November 11, 2010
It is with a heavy heart that I need to update this post with sad, sad news.
Brian passed away the other day in Montreal.
He was way too young. Yet he lived his life well while here.
My thoughts are with Iain, Margie and Erin… as well as all of his family and friends.
His life will be celebrated on Saturday, November 13, 2010 at 4:30 p.m. at the Mount Royal Funeral Complex 1297 Chemin de la Foret Outremont, Quebec H2V 2P9 (514) 279-6540 Reception to follow there. In lieu of flowers, the family suggests a donation to Cedars Cancer Institute or Chateauguay Valley Regional High School Educational Foundation in Ormstown, Quebec.
Brian was sure hoping to be able to ride with Lance this weekend – but the disease reared its f***ing ugly head again recently, so (because he was successful in raising the 25K+) he has nominated his cousin to ride for him.
Thanks to all of you who have donated! You really have made a difference!
Here is the link to a recent article in the Montreal Gazette about Brian and some other tough SOBs who are refusing to quit.
And here is the text…but you will have to go to the site to see the uplifting vid sent from Lance to Brain.
MONTREAL – This weekend, 50 determined souls will strap on their helmets, settle onto the narrow seats of their racing bikes and pedal their way across 100 kilometres of beautiful Quebec countryside – all in the name of improving cancer treatment in the province.
Among the cyclists (presumably somewhere near the front of the pack) will be someone who knows a lot about battling the deadly disease. Seven-time Tour de France champion Lance Armstrong, a testicular cancer survivor, will no doubt be the main attraction at the third annual Tour de Lance fundraiser – to be held Saturday in Mont Tremblant – but each person planning to ride alongside him has a unique story to tell. The Gazette caught up with three of the riders to find out what motivated them to sign up for the event, what they’ve done to meet their individual fundraising goals of $25,000 and how they’ve been getting ready for the gruelling physical challenge ahead.
Brian Millar‘s personal battle with cancer began less than a year ago, but the 27-year-old has already confronted major surgery, eight rounds of chemotherapy and numerous hospital stays. When he was first diagnosed with non-Hodgkin’s lymphoma in September 2009, Millar said, he was “shell-shocked” and felt helpless in the face of the illness – but a gift from his aunt changed his outlook dramatically.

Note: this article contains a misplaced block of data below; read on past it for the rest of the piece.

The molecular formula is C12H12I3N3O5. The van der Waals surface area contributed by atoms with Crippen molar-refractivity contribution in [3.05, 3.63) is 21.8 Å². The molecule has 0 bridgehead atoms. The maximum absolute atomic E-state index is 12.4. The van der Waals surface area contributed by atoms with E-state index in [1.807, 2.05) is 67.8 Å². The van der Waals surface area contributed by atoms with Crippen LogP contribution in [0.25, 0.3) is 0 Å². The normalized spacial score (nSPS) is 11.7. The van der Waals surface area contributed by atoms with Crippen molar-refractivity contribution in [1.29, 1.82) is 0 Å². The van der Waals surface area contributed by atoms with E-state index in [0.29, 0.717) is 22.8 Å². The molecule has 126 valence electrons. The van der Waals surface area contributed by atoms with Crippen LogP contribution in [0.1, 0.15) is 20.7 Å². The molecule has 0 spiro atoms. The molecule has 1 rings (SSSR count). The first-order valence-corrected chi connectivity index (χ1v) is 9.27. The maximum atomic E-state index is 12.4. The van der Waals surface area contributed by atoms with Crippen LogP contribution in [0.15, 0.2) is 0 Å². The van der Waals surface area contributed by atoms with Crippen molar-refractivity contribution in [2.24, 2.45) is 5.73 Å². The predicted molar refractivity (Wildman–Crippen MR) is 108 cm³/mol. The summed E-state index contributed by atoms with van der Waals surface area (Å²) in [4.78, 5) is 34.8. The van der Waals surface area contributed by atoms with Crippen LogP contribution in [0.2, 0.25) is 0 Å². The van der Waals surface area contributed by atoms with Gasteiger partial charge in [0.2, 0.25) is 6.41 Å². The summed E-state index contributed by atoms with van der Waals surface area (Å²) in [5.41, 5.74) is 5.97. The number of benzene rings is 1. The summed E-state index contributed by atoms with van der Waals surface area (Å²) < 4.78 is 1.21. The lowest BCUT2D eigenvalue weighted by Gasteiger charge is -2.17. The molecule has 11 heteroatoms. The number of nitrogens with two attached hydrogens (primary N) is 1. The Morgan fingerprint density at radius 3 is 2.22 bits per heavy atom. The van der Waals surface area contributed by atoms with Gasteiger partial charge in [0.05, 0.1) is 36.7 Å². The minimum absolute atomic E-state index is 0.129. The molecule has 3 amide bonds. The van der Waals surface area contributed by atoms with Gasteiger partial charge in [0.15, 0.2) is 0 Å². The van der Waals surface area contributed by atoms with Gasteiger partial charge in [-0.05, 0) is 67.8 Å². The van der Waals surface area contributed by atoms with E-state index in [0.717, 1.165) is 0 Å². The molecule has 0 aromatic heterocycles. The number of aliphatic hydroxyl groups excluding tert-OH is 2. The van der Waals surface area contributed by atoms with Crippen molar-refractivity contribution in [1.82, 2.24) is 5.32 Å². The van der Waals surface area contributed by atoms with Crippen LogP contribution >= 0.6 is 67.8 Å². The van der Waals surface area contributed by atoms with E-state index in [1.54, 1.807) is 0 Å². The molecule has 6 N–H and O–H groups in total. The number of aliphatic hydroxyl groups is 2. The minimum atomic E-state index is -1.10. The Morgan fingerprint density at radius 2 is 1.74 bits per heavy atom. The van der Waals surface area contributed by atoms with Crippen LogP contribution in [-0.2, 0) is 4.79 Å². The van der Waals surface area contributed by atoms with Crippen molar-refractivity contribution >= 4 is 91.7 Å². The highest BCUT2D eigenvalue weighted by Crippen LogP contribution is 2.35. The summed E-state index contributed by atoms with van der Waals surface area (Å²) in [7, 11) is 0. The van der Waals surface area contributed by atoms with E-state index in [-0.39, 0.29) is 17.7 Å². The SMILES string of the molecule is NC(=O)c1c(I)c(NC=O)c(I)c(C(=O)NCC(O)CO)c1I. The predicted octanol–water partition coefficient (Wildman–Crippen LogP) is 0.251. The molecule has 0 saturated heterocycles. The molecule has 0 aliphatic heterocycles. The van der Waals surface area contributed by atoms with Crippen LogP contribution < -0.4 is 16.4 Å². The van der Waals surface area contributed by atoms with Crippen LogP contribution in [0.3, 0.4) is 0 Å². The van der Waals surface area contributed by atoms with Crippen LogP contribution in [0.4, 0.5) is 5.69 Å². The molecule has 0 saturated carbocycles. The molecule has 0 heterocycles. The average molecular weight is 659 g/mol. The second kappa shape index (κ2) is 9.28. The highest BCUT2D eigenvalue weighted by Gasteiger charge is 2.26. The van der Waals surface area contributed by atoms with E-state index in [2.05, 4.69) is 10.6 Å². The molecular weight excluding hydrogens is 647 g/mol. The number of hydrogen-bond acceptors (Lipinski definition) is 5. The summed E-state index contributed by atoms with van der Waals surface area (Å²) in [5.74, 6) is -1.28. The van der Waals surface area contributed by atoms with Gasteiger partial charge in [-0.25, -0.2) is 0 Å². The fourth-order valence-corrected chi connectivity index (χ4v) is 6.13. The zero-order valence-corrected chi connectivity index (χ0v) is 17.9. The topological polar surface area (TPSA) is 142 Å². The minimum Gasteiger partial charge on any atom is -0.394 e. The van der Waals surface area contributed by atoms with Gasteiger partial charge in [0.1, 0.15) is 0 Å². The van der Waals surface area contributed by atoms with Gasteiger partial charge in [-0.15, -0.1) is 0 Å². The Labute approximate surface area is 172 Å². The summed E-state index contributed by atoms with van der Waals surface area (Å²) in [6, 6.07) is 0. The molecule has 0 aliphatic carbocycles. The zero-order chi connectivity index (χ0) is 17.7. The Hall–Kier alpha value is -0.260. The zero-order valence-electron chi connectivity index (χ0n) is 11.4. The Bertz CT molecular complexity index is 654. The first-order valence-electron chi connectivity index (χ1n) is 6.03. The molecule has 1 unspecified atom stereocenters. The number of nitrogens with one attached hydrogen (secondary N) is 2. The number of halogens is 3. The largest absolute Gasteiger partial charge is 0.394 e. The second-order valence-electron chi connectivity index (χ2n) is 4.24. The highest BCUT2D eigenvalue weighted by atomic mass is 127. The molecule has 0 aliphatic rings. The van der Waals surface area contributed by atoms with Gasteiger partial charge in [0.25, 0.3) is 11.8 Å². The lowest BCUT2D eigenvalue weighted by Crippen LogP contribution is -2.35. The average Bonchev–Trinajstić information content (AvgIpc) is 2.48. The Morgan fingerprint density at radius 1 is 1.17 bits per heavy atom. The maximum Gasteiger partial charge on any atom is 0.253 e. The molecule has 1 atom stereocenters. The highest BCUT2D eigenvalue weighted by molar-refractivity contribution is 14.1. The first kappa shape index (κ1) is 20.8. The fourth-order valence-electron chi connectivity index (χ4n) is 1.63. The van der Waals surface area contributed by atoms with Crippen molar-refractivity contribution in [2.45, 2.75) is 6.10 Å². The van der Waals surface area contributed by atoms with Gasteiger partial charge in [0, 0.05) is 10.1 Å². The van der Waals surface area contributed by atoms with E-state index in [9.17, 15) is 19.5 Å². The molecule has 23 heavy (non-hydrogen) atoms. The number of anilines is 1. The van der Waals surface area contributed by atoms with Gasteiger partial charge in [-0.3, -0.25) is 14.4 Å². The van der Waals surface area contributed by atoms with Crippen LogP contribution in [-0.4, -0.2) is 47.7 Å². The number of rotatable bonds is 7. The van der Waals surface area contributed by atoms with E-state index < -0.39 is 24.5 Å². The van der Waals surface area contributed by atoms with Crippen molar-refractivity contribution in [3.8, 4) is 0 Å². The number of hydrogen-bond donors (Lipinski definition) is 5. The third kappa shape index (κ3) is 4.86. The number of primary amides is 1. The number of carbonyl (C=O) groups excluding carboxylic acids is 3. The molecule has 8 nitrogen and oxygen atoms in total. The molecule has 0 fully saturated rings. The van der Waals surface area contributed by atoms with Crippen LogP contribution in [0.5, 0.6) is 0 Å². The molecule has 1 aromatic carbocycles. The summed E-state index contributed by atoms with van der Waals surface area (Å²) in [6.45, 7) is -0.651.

“She brought me Lance’s book in hospital and I read it in one day,” Millar recounted. “I think reading that book helped me straighten my mind out.”
A few months later, Millar learned about the coming Tour de Lance event and decided it would be a great way to stay in shape while raising money for the Cedars Cancer Institute, a hospital-based charity that provides support to patients and health-care professionals at various hospitals in Montreal.
“I hadn’t previously been a cycling fan and didn’t know much about it, but after seeing in Lance’s book what you can do with fundraising, I thought it would be neat,” he said. “I had no idea if I’d be healthy enough to do it.”
At first, it seemed like he would be healthy enough. Millar began training regularly on a stationary bike and his regular bike, and he and his family organized several fundraising dinners and other charity events to meet his fundraising goal. Then about seven weeks ago, Millar’s condition suddenly began to deteriorate, and he was forced to acknowledge that he couldn’t complete the ride. That’s when his cousin Graham stepped in and volunteered to take his place.
“He’ll be flying in from Calgary,” Millar said. “He has raced bikes his whole life and is one of the biggest Lance Armstrong fans I know. I’ve kept going with the fundraising because it’s really something that I want to do.”
Millar now faces a stem-cell transplant and, depending on how strong he’s feeling, he may or may not make it to Mont Tremblant this weekend to cheer on his cousin and meet Armstrong in person.
“I really wish I could be there,” he said. “But my health comes first.”